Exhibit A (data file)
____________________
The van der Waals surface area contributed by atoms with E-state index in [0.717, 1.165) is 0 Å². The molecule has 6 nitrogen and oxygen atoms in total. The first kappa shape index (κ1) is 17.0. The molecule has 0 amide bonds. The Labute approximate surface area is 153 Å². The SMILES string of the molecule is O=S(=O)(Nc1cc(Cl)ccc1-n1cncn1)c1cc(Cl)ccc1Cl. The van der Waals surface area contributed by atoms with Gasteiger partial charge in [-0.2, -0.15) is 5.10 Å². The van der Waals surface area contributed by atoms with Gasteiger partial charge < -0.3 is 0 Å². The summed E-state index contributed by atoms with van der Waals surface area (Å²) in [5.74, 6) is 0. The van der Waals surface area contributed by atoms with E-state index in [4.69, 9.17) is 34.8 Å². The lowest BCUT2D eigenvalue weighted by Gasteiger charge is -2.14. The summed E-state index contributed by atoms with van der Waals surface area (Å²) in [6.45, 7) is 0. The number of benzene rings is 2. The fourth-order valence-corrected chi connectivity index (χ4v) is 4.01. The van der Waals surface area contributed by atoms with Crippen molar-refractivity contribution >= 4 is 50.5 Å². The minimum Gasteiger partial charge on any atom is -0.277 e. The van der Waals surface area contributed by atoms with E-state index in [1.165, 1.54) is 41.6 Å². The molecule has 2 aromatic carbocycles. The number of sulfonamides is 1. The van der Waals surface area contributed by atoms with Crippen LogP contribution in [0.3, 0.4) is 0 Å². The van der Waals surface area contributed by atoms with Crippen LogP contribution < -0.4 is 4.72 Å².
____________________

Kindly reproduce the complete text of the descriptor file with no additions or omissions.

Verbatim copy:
The van der Waals surface area contributed by atoms with E-state index in [0.717, 1.165) is 0 Å². The molecule has 6 nitrogen and oxygen atoms in total. The first kappa shape index (κ1) is 17.0. The molecule has 0 amide bonds. The Labute approximate surface area is 153 Å². The SMILES string of the molecule is O=S(=O)(Nc1cc(Cl)ccc1-n1cncn1)c1cc(Cl)ccc1Cl. The van der Waals surface area contributed by atoms with Gasteiger partial charge in [-0.2, -0.15) is 5.10 Å². The van der Waals surface area contributed by atoms with Gasteiger partial charge < -0.3 is 0 Å². The summed E-state index contributed by atoms with van der Waals surface area (Å²) in [5.74, 6) is 0. The van der Waals surface area contributed by atoms with E-state index in [4.69, 9.17) is 34.8 Å². The lowest BCUT2D eigenvalue weighted by Gasteiger charge is -2.14. The summed E-state index contributed by atoms with van der Waals surface area (Å²) in [6.45, 7) is 0. The number of benzene rings is 2. The fourth-order valence-corrected chi connectivity index (χ4v) is 4.01. The van der Waals surface area contributed by atoms with Crippen molar-refractivity contribution >= 4 is 50.5 Å². The minimum Gasteiger partial charge on any atom is -0.277 e. The van der Waals surface area contributed by atoms with E-state index in [1.165, 1.54) is 41.6 Å². The molecule has 2 aromatic carbocycles. The number of sulfonamides is 1. The van der Waals surface area contributed by atoms with Crippen LogP contribution in [0.3, 0.4) is 0 Å². The van der Waals surface area contributed by atoms with Crippen LogP contribution < -0.4 is 4.72 Å².